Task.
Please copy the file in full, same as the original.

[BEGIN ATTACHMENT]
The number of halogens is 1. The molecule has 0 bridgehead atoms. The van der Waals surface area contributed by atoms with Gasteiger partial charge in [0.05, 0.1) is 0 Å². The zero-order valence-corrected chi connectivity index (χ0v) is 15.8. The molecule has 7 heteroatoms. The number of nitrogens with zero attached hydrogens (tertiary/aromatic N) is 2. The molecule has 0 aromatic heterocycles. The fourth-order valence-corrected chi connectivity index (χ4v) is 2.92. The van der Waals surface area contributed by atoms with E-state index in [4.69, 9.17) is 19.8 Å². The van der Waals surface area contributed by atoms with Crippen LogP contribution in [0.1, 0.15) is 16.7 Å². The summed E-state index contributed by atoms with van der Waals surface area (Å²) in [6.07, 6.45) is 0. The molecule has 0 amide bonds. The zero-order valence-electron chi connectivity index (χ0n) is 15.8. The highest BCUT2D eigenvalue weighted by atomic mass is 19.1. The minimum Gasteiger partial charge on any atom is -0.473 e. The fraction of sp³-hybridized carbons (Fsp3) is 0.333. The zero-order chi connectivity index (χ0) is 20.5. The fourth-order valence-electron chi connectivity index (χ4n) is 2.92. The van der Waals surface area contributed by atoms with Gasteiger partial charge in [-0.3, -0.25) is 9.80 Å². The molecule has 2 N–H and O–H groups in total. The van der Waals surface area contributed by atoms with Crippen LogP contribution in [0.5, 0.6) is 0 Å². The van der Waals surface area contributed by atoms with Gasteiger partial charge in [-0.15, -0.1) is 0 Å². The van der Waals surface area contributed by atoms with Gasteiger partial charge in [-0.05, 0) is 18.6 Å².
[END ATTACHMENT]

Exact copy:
The number of halogens is 1. The molecule has 0 bridgehead atoms. The van der Waals surface area contributed by atoms with Gasteiger partial charge in [0.05, 0.1) is 0 Å². The zero-order valence-corrected chi connectivity index (χ0v) is 15.8. The molecule has 7 heteroatoms. The number of nitrogens with zero attached hydrogens (tertiary/aromatic N) is 2. The molecule has 0 aromatic heterocycles. The fourth-order valence-corrected chi connectivity index (χ4v) is 2.92. The van der Waals surface area contributed by atoms with E-state index in [4.69, 9.17) is 19.8 Å². The van der Waals surface area contributed by atoms with Crippen LogP contribution in [0.1, 0.15) is 16.7 Å². The summed E-state index contributed by atoms with van der Waals surface area (Å²) in [6.07, 6.45) is 0. The molecule has 0 amide bonds. The zero-order valence-electron chi connectivity index (χ0n) is 15.8. The highest BCUT2D eigenvalue weighted by atomic mass is 19.1. The minimum Gasteiger partial charge on any atom is -0.473 e. The fraction of sp³-hybridized carbons (Fsp3) is 0.333. The zero-order chi connectivity index (χ0) is 20.5. The fourth-order valence-electron chi connectivity index (χ4n) is 2.92. The van der Waals surface area contributed by atoms with Gasteiger partial charge in [-0.3, -0.25) is 9.80 Å². The molecule has 2 N–H and O–H groups in total. The van der Waals surface area contributed by atoms with Crippen LogP contribution in [0.5, 0.6) is 0 Å². The van der Waals surface area contributed by atoms with Gasteiger partial charge in [-0.15, -0.1) is 0 Å². The van der Waals surface area contributed by atoms with Gasteiger partial charge in [-0.05, 0) is 18.6 Å².